Know of anywhere else to find a long-term rental in Porto? Let us, and Portugalist readers, know by leaving a comment below.

We have written similar articles about renting long-term in Lisbon and the Algarve. Naturally, a lot of the information overlaps.

29 thoughts on “Finding Long Term Accommodation in Porto”

  1. I might want to move to Portugal with my wife.
    Any information you can give me, would be thankful!!
    rentals, cost of iving, etc.
    I was born in Barcelona, Espana
    Thanks

    Reply
  2. That was very helpful. Thank you! Looking for rentals from November to April from America ex-pats. Visiting in June to look at different areas. Tour site was a great find. 🤗

    Reply
  3. I would like to know the prices of one or two BR apartments in Porto on the beach or, preferably, in the city centre. Can you get to the beach from the center of town? I have one cat, and need to bring him with. My boyfriend John and I always pay the rent in full and on time, although we’ve rented a condo from my cousin for almost ten years here in Washington, DC. We pay for water, cable, and electric utilities as well – we don’t have gas utilities here. Thanks for your assistance.

    Reply
    • Hi Susan,

      Yes, you can get to the beach from the centre of Porto – by metro, bus, or taxi.

      For prices, it depends on how long you’re renting for. The article above lists the sites to look at depending on whether you’re looking for short, medium, or long-term rentals.

      Reply
  4. I’m moving to Porto soon, and am trying to do as much long-distance as possible. I thought working with an estate agent to find rentals would be a good idea – provide them with our requirements, share links to plaes we’re seeing online to use as references, etc. We’ll be visiting for a few weeks a couple of months prior to the actual move, and hope to find and lease a place then. But I’m having difficulties getting estate agents to return my messages, and I can’t find solid information on possible fees. Do you have any insights?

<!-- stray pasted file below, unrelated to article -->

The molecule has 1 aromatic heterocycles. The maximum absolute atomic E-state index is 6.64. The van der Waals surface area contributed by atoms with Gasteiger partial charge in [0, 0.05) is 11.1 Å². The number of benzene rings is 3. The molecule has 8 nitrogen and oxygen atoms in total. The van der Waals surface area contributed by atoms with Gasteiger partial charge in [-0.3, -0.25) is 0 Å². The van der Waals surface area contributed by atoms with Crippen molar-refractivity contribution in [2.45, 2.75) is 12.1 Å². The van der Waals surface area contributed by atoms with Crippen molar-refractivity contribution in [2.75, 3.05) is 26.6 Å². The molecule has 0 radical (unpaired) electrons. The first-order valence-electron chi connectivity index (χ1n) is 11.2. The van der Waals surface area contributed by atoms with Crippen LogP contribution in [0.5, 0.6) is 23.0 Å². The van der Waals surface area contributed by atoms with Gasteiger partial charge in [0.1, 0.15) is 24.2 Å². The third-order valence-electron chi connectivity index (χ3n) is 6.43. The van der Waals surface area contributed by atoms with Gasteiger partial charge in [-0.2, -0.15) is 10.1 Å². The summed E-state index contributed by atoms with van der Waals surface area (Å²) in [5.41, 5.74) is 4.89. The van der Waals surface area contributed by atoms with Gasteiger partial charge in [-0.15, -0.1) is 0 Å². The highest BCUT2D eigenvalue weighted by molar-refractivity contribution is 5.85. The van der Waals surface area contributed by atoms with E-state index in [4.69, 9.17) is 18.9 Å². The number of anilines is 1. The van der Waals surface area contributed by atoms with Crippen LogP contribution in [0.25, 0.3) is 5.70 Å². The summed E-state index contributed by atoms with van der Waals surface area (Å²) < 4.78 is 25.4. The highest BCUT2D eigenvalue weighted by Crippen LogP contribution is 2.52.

Reply
    • Hi Phil,

      No insights really other than to say that you’re definitely not the first person who’s tried to communicate with estate agents in advance and not had their messages returned. It’s definitely an issue.

      Maybe messaging them closer to your visit dates will get you a higher response rate? Sorry I can’t provide any better insights than that.

      Reply
    • Hi Meera,

      The article contains links to the main websites that are used for advertising properties in Porto (and the whole of Portugal). Take a look at OLX, for example.

      Reply
  5. My wife and I are US Citizens and are retired. We are looking at renting or leasing a House with a rear yard and Jacuzzi or small swimming pool. We are in the process of long term visa. Porto is our interest, but not in the city. I hope you can guide us. Thank You.

    Reply
  6. Estoy interesado en alquilar una casa en oporto. Mi idea es retirarme en Portugal, busco un piso o casa antiguo, con pequeño patio o terraza pues debo trasladarme con 3 gatos. Por esta razón prefiero casas vacías, sin muebles

    Reply
  7. I’m planning on moving back to Porto Portugal after many years in the states,dad passed it’s me & mom.Need decent inexpensive house for rent in pref. Azevedo,Campanha,Porto,Portugalw/ garage or basement as I’m shipping a lot of stuff via cotainer/sea route,& we need storage to get organized.I would appreciate any help.Thank you

    Reply
  8. Hey everybody,

    Does anyone know of a T1 or T2 apartment or house for rent in either Porto or V.N.Gaia ?

    Reply
  9. Does anyone know of one-bedroom apartment or house for rent either in the town of Amarante or Matosinhos…both near Porto

    Reply
  10. Thanks for this good information. I am trying to find long term accommodation in either Porto or Lisbon. This is the best information that I have found so far. thank you.

    Reply